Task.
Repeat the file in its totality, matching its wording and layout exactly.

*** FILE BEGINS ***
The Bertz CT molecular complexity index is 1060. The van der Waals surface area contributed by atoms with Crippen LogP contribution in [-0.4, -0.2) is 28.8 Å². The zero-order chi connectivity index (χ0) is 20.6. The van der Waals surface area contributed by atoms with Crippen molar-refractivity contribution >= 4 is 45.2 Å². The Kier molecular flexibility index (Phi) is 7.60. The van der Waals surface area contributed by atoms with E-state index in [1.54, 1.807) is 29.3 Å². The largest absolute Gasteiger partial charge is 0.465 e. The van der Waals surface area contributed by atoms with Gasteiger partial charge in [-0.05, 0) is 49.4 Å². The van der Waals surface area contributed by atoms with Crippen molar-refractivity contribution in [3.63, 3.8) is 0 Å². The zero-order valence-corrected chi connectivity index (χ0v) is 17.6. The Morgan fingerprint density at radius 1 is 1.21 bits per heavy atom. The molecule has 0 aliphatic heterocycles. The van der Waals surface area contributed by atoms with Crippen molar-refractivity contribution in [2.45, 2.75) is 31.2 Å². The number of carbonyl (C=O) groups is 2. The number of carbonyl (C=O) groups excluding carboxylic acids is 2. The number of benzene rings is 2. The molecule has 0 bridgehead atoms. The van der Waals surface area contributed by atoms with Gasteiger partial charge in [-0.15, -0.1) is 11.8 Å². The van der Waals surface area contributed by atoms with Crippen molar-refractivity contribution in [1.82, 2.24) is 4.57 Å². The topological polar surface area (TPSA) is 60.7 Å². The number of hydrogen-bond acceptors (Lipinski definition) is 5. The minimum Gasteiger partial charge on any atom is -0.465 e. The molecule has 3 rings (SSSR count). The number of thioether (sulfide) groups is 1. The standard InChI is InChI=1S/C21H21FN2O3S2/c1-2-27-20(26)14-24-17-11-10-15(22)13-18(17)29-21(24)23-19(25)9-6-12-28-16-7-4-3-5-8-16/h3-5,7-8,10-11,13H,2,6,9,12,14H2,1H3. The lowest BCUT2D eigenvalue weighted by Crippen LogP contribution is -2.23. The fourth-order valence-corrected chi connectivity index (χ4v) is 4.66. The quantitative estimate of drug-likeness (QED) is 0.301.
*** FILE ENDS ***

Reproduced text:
The Bertz CT molecular complexity index is 1060. The van der Waals surface area contributed by atoms with Crippen LogP contribution in [-0.4, -0.2) is 28.8 Å². The zero-order chi connectivity index (χ0) is 20.6. The van der Waals surface area contributed by atoms with Crippen molar-refractivity contribution >= 4 is 45.2 Å². The Kier molecular flexibility index (Phi) is 7.60. The van der Waals surface area contributed by atoms with E-state index in [1.54, 1.807) is 29.3 Å². The largest absolute Gasteiger partial charge is 0.465 e. The van der Waals surface area contributed by atoms with Gasteiger partial charge in [-0.05, 0) is 49.4 Å². The van der Waals surface area contributed by atoms with Crippen molar-refractivity contribution in [3.63, 3.8) is 0 Å². The zero-order valence-corrected chi connectivity index (χ0v) is 17.6. The Morgan fingerprint density at radius 1 is 1.21 bits per heavy atom. The molecule has 0 aliphatic heterocycles. The van der Waals surface area contributed by atoms with Crippen molar-refractivity contribution in [2.45, 2.75) is 31.2 Å². The number of carbonyl (C=O) groups is 2. The number of carbonyl (C=O) groups excluding carboxylic acids is 2. The number of benzene rings is 2. The molecule has 0 bridgehead atoms. The van der Waals surface area contributed by atoms with Gasteiger partial charge in [-0.15, -0.1) is 11.8 Å². The van der Waals surface area contributed by atoms with Crippen molar-refractivity contribution in [1.82, 2.24) is 4.57 Å². The topological polar surface area (TPSA) is 60.7 Å². The number of hydrogen-bond acceptors (Lipinski definition) is 5. The minimum Gasteiger partial charge on any atom is -0.465 e. The molecule has 3 rings (SSSR count). The number of thioether (sulfide) groups is 1. The standard InChI is InChI=1S/C21H21FN2O3S2/c1-2-27-20(26)14-24-17-11-10-15(22)13-18(17)29-21(24)23-19(25)9-6-12-28-16-7-4-3-5-8-16/h3-5,7-8,10-11,13H,2,6,9,12,14H2,1H3. The lowest BCUT2D eigenvalue weighted by Crippen LogP contribution is -2.23. The fourth-order valence-corrected chi connectivity index (χ4v) is 4.66. The quantitative estimate of drug-likeness (QED) is 0.301.